Format

Send to

Choose Destination
See comment in PubMed Commons below
Lab Invest. 2006 Nov;86(11):1161-71. Epub 2006 Sep 18.

Defective hepatic regeneration after partial hepatectomy in leptin-deficient mice is not rescued by exogenous leptin.

Author information

  • 1Laboratory of Gastroenterology, Faculty of Medicine, Université Catholique de Louvain, Brussels, Belgium. isabelle.leclercq@gaen.ucl.ac.be

Abstract

Liver regeneration after partial hepatectomy (PH) is impaired in leptin-deficient ob/ob mice. Here, we tested whether exogenous leptin and/or correction of the obese phenotype (by food restriction or long-term leptin administration) would rescue hepatocyte proliferation and whether the hepatic progenitor cell compartment was activated in leptin-deficient ob/ob livers after PH. Because of the high mortality following 70% PH to ob/ob mice, we performed a less extensive (55%) resection. Compared to lean mice, liver regeneration after 55% PH was deeply impaired and delayed in ob/ob mice. Administration of exogenous leptin to ob/ob mice at doses that restored circulating leptin levels during the surgery and postsurgery period or for 3 weeks prior to the surgical procedure did not rescue defective liver regeneration. Moreover, correction of obesity, metabolic syndrome and hepatic steatosis by prolonged administration of leptin or food restriction (with or without leptin replacement at the time of PH) did not improve liver regeneration in ob/ob mice. The hepatic progenitor cell compartment was increased in ob/ob mice. However, after PH, the number of progenitor cells decreased and signs of proliferation were absent from this cell compartment. In this study, we have conclusively shown that neither leptin replacement nor amelioration of the metabolic syndrome, obese phenotype and hepatic steatosis, with or without restitution of normal circulating levels of leptin, was able to restore replicative competence to ob/ob livers after PH. Thus, leptin does not directly signal to liver cells to promote hepatocyte proliferation, and the obese phenotype is not solely responsible for impaired regeneration.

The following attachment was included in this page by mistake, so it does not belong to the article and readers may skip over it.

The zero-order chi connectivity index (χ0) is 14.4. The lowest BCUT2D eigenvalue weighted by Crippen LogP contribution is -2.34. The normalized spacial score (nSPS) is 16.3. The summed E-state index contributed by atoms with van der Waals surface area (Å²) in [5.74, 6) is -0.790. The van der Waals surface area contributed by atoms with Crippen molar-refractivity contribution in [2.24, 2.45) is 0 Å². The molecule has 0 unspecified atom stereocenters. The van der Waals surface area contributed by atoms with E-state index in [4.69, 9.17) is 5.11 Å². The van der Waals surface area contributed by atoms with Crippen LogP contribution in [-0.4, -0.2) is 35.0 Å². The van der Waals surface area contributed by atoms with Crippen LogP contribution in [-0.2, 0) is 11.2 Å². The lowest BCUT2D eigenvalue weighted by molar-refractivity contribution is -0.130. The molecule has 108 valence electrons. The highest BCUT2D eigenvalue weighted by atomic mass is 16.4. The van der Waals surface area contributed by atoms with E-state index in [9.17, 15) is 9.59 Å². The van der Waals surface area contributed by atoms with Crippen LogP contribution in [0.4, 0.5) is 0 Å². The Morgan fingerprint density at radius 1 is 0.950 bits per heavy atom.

[PubMed - indexed for MEDLINE]
Free full text
PubMed Commons home

PubMed Commons

0 comments
How to join PubMed Commons

    Supplemental Content

    Full text links

    Icon for Nature Publishing Group
    Loading ...
    Write to the Help Desk